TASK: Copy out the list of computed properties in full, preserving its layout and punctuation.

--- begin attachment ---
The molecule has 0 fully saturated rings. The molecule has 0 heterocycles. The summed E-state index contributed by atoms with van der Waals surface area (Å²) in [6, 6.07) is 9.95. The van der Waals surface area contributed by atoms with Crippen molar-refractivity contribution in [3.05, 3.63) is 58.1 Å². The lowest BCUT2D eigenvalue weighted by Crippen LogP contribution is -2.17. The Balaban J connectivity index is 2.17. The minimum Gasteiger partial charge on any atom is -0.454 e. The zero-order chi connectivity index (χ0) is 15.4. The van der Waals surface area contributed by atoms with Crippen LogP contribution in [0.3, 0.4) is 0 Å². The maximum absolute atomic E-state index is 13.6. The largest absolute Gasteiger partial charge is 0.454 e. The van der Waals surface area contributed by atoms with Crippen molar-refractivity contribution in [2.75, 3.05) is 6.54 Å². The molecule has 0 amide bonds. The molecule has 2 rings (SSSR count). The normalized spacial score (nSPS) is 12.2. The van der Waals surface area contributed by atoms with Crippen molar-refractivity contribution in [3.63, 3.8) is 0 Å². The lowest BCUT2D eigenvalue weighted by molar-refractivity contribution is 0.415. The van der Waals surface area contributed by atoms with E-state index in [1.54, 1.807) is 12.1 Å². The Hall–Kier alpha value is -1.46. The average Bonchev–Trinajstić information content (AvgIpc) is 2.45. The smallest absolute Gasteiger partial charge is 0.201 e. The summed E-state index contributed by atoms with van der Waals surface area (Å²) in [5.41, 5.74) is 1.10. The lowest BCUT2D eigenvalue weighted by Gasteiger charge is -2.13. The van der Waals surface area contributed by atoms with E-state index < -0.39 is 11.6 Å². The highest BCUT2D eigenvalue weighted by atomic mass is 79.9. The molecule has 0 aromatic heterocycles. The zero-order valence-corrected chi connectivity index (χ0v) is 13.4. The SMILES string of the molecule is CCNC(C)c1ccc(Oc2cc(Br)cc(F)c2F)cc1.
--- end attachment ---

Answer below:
The molecule has 0 fully saturated rings. The molecule has 0 heterocycles. The summed E-state index contributed by atoms with van der Waals surface area (Å²) in [6, 6.07) is 9.95. The van der Waals surface area contributed by atoms with Crippen molar-refractivity contribution in [3.05, 3.63) is 58.1 Å². The lowest BCUT2D eigenvalue weighted by Crippen LogP contribution is -2.17. The Balaban J connectivity index is 2.17. The minimum Gasteiger partial charge on any atom is -0.454 e. The zero-order chi connectivity index (χ0) is 15.4. The van der Waals surface area contributed by atoms with Crippen LogP contribution in [0.3, 0.4) is 0 Å². The maximum absolute atomic E-state index is 13.6. The largest absolute Gasteiger partial charge is 0.454 e. The van der Waals surface area contributed by atoms with Crippen molar-refractivity contribution in [2.75, 3.05) is 6.54 Å². The molecule has 0 amide bonds. The molecule has 2 rings (SSSR count). The normalized spacial score (nSPS) is 12.2. The van der Waals surface area contributed by atoms with Crippen molar-refractivity contribution in [3.63, 3.8) is 0 Å². The lowest BCUT2D eigenvalue weighted by molar-refractivity contribution is 0.415. The van der Waals surface area contributed by atoms with E-state index in [1.54, 1.807) is 12.1 Å². The Hall–Kier alpha value is -1.46. The average Bonchev–Trinajstić information content (AvgIpc) is 2.45. The smallest absolute Gasteiger partial charge is 0.201 e. The summed E-state index contributed by atoms with van der Waals surface area (Å²) in [5.41, 5.74) is 1.10. The lowest BCUT2D eigenvalue weighted by Gasteiger charge is -2.13. The van der Waals surface area contributed by atoms with E-state index < -0.39 is 11.6 Å². The highest BCUT2D eigenvalue weighted by atomic mass is 79.9. The molecule has 0 aromatic heterocycles. The zero-order valence-corrected chi connectivity index (χ0v) is 13.4. The SMILES string of the molecule is CCNC(C)c1ccc(Oc2cc(Br)cc(F)c2F)cc1.